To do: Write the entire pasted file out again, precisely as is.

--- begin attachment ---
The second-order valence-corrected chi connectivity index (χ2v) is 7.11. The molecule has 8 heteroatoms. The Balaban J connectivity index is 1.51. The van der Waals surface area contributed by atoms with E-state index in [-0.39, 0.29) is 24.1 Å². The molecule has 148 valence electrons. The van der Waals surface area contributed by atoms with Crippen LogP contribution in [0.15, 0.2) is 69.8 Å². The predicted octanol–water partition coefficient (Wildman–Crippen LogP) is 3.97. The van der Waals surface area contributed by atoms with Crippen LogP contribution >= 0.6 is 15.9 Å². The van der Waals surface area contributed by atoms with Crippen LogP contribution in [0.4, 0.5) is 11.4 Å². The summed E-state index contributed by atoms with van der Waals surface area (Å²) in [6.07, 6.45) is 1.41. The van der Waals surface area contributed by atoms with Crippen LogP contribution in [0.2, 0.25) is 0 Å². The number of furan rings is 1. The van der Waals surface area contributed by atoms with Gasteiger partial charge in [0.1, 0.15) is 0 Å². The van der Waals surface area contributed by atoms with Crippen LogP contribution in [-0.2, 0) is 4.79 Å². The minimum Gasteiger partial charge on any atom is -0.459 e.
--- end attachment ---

The second-order valence-corrected chi connectivity index (χ2v) is 7.11. The molecule has 8 heteroatoms. The Balaban J connectivity index is 1.51. The van der Waals surface area contributed by atoms with E-state index in [-0.39, 0.29) is 24.1 Å². The molecule has 148 valence electrons. The van der Waals surface area contributed by atoms with Crippen LogP contribution in [0.15, 0.2) is 69.8 Å². The predicted octanol–water partition coefficient (Wildman–Crippen LogP) is 3.97. The van der Waals surface area contributed by atoms with Crippen LogP contribution >= 0.6 is 15.9 Å². The van der Waals surface area contributed by atoms with Crippen LogP contribution in [0.4, 0.5) is 11.4 Å². The summed E-state index contributed by atoms with van der Waals surface area (Å²) in [6.07, 6.45) is 1.41. The van der Waals surface area contributed by atoms with Crippen LogP contribution in [0.2, 0.25) is 0 Å². The number of furan rings is 1. The van der Waals surface area contributed by atoms with Gasteiger partial charge in [0.1, 0.15) is 0 Å². The van der Waals surface area contributed by atoms with Crippen LogP contribution in [-0.2, 0) is 4.79 Å². The minimum Gasteiger partial charge on any atom is -0.459 e.